✴



  • @arantor said in "ASCII":

    That particular example is more, I think, poorly named rather than anything else. The block it's part of has a set of 'black' and 'white' characters on the basis of filled vs not-filled rather than anything else.

    Yeah. I agree with the poor naming, it seems much more of filled/non-filled as you say. Still the square should be square (even in a proportional font), and so on.

    What would be more logical would be to define an apple and then support colour variations with combining glyphs in the same way skin tones are handled, making them modifiers rather than explicit items.

    I kinda agree.

    I guess the problem is that if colour variations were expressed as combining glyphs, there would be the question of what glyphs you're allowed to apply them on. Technically, there's nothing preventing them from being applied to any glyph. You'd then have colorization in Unicode, which may or may not be something desirable. 𝐀𝐟𝐭𝐞𝐫 𝗮𝗹𝗹, 𝘵𝘦𝘹𝘵 𝖿𝗈𝗋𝗆𝖺𝗍𝗍𝗂𝗇𝗀 𝒉𝒂𝒔 no 𝓹𝓵𝓪𝓬𝓮 𝗂𝗇 𝖀𝖓𝖎𝖈𝖔𝖉𝖊.

    Is there a semantic difference between a red and a green apple? If not, it has no place being a discrete character in the set.

    I'm actually a bit curious about the rationale for inclusion. Is there any resource that documents why something is included (or not)? I don't see why the difference would be more significant than something like 0_1508759709754_warnY.png vs 0_1508759751767_warnR.png.


  • SockDev

    @cvi there's already colorisation in Unicode - c.f. the skin tone combinations for faces. There's also specific meaning combinations for flags.

    I don't have a problem with glyphs having semantic meaning even if the typical representation of that meaning happens to look like a letter - this is why we get duplicate-rendered characters that aren't technically the same as other letters, because there's multiple things that render like 'A' even though they have different semantic meanings. That's cool and all, that's what Unicode sets out.

    @cvi said in "ASCII":

    I'm actually a bit curious about the rationale for inclusion. Is there any resource that documents why something is included (or not)?

    I don't think so, at least not for the earlier stuff. That said there's also an amount of compatibility, e.g. things that existed in the old code pages that needed to be extended forward one way or another. Think of all the line drawing characters in CP437 for example. These need to have a representation somewhere in the BMP.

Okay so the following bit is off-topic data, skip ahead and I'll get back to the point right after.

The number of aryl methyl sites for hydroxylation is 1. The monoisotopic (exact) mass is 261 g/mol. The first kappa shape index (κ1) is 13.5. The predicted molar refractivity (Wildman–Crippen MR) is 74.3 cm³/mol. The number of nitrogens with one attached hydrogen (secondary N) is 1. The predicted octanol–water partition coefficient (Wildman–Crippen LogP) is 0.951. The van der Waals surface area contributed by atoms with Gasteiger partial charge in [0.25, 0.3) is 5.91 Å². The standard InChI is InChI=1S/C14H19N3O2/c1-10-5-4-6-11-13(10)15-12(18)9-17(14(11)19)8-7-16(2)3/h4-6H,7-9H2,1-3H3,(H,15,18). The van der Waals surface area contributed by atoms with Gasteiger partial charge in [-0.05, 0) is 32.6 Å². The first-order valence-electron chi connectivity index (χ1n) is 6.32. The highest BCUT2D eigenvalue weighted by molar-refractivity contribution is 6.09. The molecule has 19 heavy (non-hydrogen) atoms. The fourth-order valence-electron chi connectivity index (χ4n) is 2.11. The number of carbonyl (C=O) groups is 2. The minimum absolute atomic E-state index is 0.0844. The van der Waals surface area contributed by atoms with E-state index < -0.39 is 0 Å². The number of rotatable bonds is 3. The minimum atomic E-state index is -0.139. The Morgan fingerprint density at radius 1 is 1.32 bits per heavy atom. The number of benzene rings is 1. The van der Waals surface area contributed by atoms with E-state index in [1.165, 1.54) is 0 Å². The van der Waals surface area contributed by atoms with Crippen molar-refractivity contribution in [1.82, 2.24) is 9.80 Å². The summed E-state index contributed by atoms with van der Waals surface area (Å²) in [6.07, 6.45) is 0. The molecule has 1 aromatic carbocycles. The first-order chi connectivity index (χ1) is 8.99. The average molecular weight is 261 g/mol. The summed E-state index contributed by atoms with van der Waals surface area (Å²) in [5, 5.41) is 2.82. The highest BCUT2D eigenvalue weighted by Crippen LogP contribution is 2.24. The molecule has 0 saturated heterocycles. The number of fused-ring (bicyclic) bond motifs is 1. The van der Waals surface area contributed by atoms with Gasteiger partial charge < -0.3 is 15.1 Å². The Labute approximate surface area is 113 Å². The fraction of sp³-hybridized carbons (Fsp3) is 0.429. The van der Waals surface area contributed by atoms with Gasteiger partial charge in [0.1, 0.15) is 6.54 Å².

• @arantor said in "ASCII":

    @cvi there's already colorisation in Unicode - c.f. the skin tone combinations for faces.

    Indeed, but the skin tone combinations are (AFAIK) only valid for the faces. That at least seems like a set that's possible to define. But for general colors (like green, red, or possibly even arbitrary RGB) .. would you restrict them to a certain set of glyphs, or just let them be applied to anything?


  • SockDev

    @cvi I'd restrict them to the codepoints where it makes sense. And I certainly wouldn't make it RGB because rendering is hard - and there's no need to make it needlessly complicated 😉

    I think Unicode has elements of scope creep though...



  • Unicode has all the advantages of being designed by a worldwide committee and all the disadvantages of being designed by a worldwide committee.

    If you're actually curious about the rationale of why certain decisions were made, the archives of the Unicode Mailing List are public, and go back a long way. Good luck finding what you want, but it's probably in there somewhere.



  • @arantor said in "ASCII":

    @cvi I'd restrict them to the codepoints where it makes sense.

    Great. Another table of stuff to lug around and keep updated when "parsing" Unicode. 😉

    Not sure why RGB would that much harder compared to a few discrete colours. In the attempts at rendering unicode I've seen (which are rather basic ones TBF), if there's support for per-glyph colors, there's basically already support for full RGB. But YMMV. (Colorizing just a part of the glyph, as seen in e.g. the apples and in some of the emojis with skin tone, seems much more invasive.)


  • SockDev

    @cvi this is the kind of thing that libraries and language-level support should tackle, not us peons writing higher level code.



  • @arantor I'm a C++ person, mostly. This "language-level support" thing that you mention, what's that? (🚎)

    I've occasionally have to detour into low-level land, so this kind of stuff worries me, because I might end up having to deal with it at some point. (Besides, somebody has to write the libraries too. They have a hard enough time as it is.)